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  5. "It's yours."

"It's yours."

Translation:Is leatsa é.

August 26, 2014

23 Comments


https://www.duolingo.com/profile/kl1997

is "is leatsa i" also correct


https://www.duolingo.com/profile/galaxyrocker

Yep. It depends on if the object is masculine or feminine.


https://www.duolingo.com/profile/TORBINO

Is "is leat é" not possible?


https://www.duolingo.com/profile/scilling

It is possible, but the emphatic leatsa is more common.


https://www.duolingo.com/profile/Rae.F

"Is bhur é" was a wrong answer choice. What would this be for the plural "you"?


https://www.duolingo.com/profile/bbrunetiere

I wanted to write down the same thing, but then remembered that in these cases "yours" is constructed in Irish as a "prepositional pronoun" with a similar structure in all the possessive pronouns, i.e. beginning with a form of the preposition "le" ("with"): in the case of the plural "yours" it is"libhse". Here you will find all the forms, at the bottom of the post: http://www.bitesizeirishgaelic.com/blog/i-me-he-him/.


https://www.duolingo.com/profile/Rae.F

Go raibh maith agat!


https://www.duolingo.com/profile/DominicCol12

Is "Is leat sin " an alternative


https://www.duolingo.com/profile/scilling

No; that would be “That’s yours” rather than “It’s yours”.


https://www.duolingo.com/profile/ZuMako8_Momo

Is it incorrect to say "Is é leatsa"?


https://www.duolingo.com/profile/Rae.F

To my understanding, that would be incorrect due to bad syntax.


https://www.duolingo.com/profile/Deio251646

Is libh i -- sorry can't put the fada in -- but, go on, entertain me, what is wrong with this construction, Is leat e, it's yours (singular you) Is libh e (yous, plural you) Can't see a problem here.


https://www.duolingo.com/profile/Deio251646

Modern English does not make any distinction, by and large, between 'yours' your singular and 'yours' plural yours. So, Is libh e --- is correct, it refers to a plural you. As commented before, can't see any justification for the course using emphatic forms liomsa as opposed to liom, leatsa as opposed to leat, so Is libh e --- should be accepted --- beir beannacht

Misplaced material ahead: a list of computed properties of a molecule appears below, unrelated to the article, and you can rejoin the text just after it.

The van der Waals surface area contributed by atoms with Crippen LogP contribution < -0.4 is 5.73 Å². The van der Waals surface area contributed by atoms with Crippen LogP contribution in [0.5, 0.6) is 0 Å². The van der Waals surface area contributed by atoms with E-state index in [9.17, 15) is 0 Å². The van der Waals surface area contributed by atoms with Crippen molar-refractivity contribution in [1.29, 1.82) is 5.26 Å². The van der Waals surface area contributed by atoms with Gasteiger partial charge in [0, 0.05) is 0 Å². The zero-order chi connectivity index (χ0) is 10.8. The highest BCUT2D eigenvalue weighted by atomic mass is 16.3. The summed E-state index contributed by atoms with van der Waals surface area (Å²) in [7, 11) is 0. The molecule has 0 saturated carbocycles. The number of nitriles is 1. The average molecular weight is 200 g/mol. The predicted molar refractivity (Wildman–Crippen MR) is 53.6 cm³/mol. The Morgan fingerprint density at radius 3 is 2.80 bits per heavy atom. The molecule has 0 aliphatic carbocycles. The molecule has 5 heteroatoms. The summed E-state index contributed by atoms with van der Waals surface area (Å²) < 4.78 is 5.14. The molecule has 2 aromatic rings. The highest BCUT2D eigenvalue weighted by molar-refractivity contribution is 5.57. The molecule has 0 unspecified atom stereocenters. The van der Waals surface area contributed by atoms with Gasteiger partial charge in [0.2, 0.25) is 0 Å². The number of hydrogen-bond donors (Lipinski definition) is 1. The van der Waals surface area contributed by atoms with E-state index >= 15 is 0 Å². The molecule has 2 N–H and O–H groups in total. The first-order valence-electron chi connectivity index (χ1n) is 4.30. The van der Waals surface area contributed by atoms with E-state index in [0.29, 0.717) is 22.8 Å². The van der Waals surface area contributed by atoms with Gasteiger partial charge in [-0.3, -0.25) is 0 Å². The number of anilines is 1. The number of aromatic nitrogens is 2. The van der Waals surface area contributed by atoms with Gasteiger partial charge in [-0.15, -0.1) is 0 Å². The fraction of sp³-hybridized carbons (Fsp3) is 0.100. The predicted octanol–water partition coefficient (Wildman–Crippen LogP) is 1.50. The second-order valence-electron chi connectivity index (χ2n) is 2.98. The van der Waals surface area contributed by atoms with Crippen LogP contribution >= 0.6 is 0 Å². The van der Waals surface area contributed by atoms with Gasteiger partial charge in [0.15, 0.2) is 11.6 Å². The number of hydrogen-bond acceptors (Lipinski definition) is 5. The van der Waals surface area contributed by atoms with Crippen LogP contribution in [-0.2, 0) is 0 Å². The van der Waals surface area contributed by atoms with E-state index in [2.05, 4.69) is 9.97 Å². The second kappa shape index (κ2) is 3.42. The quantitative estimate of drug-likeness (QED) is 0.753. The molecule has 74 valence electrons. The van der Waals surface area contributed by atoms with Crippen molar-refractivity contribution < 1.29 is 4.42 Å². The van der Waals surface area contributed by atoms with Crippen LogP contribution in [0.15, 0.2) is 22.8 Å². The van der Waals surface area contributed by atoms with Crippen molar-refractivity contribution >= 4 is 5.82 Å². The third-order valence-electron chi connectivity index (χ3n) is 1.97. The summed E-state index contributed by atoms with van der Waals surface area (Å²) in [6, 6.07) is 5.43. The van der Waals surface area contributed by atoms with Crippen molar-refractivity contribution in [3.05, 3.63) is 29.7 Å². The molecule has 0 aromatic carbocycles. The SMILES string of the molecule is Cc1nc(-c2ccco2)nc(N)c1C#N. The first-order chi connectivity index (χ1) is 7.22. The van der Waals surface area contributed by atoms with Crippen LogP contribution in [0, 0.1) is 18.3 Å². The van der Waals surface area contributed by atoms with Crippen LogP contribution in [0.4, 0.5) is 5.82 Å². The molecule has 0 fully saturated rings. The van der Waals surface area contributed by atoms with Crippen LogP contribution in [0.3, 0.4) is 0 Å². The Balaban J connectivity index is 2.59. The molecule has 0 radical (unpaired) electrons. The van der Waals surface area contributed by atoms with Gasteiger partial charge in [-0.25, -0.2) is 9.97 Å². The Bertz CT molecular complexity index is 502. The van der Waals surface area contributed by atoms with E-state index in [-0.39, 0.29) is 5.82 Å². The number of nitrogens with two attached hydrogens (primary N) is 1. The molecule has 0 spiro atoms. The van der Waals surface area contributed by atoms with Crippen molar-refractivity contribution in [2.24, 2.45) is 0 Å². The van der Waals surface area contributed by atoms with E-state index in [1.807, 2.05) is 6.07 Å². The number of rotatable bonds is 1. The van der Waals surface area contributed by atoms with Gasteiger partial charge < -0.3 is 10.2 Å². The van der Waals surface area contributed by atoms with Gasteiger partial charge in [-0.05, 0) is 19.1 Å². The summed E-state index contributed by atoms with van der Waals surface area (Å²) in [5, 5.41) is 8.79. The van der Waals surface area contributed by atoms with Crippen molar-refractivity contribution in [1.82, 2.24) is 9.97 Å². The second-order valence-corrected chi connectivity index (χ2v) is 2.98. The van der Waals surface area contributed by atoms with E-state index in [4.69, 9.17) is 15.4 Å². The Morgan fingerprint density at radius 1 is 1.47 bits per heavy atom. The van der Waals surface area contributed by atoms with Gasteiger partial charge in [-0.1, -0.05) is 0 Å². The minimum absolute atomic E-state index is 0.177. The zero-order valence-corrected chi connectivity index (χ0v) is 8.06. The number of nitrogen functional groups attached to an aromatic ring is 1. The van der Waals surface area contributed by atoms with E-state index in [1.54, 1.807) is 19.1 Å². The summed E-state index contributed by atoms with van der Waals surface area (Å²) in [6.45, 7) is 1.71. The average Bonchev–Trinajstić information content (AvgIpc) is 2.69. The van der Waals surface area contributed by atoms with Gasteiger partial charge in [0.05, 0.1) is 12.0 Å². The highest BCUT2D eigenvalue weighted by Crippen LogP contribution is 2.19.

https://www.duolingo.com/profile/Rae.F

If you follow the link provided, you'll see that it's the emphatic form of what is the possessive adjective in English and is used as the possessive pronoun, which is what is needed here. We mean to say "It's yours", not "It's your".


https://www.duolingo.com/profile/Deio251646

Not really what I was referring to: namely Modern Standard English does not distinguish 'You' singular and you 'Plural'. So, take "it is mine": Is liomsa e -- as the course prefers, but, it is yours, when it comes to translating is ambiguous, you singular or you plural -- the English does not make a distinction, therefore, it is justifiable to use either Is leatsa e or Is libhse e or, leat or libh. Thus, to be told it is wrong to use the plural you 'libh' in the construction is unfair and untrue, for some 'its' will be owned/possed/belong to a plural YOU. Sin e --- beir beannacht agus slan


https://www.duolingo.com/profile/Rae.F

Sorry, I was over-focused on your mention of the emphatic form.

All I can say is that if you spelled everything correctly, all you can do is flag it and report "My answer should be accepted."


https://www.duolingo.com/profile/Deio251646

Go rabh maith aghad, na bac leis sin 's na bi imni ort, a Charaid.


https://www.duolingo.com/profile/stina458417

"Is leatsa" isn't good enough? You HAVE to have the "it"? Or am I spoiled by spanish, where you could just say "está tuyo" and have done with it.


https://www.duolingo.com/profile/Rae.F

As far as I know, Irish is not a pro-drop language. So yes, you need to have the "it".


https://www.duolingo.com/profile/JamesCaulfield1

Ha! I love the description of Irish as not being "pro-drop". I came across the linguistic term "periphrastic" in relation to Irish, meaning that if there is a LONG, circumlocutious way to say something, Irish opts to take that road every single time.


https://www.duolingo.com/profile/Rae.F

"Pro-drop" is the linguistic term for a language that permits dropping (omitting) the subject pronoun (whence the "pro").


https://www.duolingo.com/profile/Shelly776126

That's pretty much how we Irish speak English too, I think.

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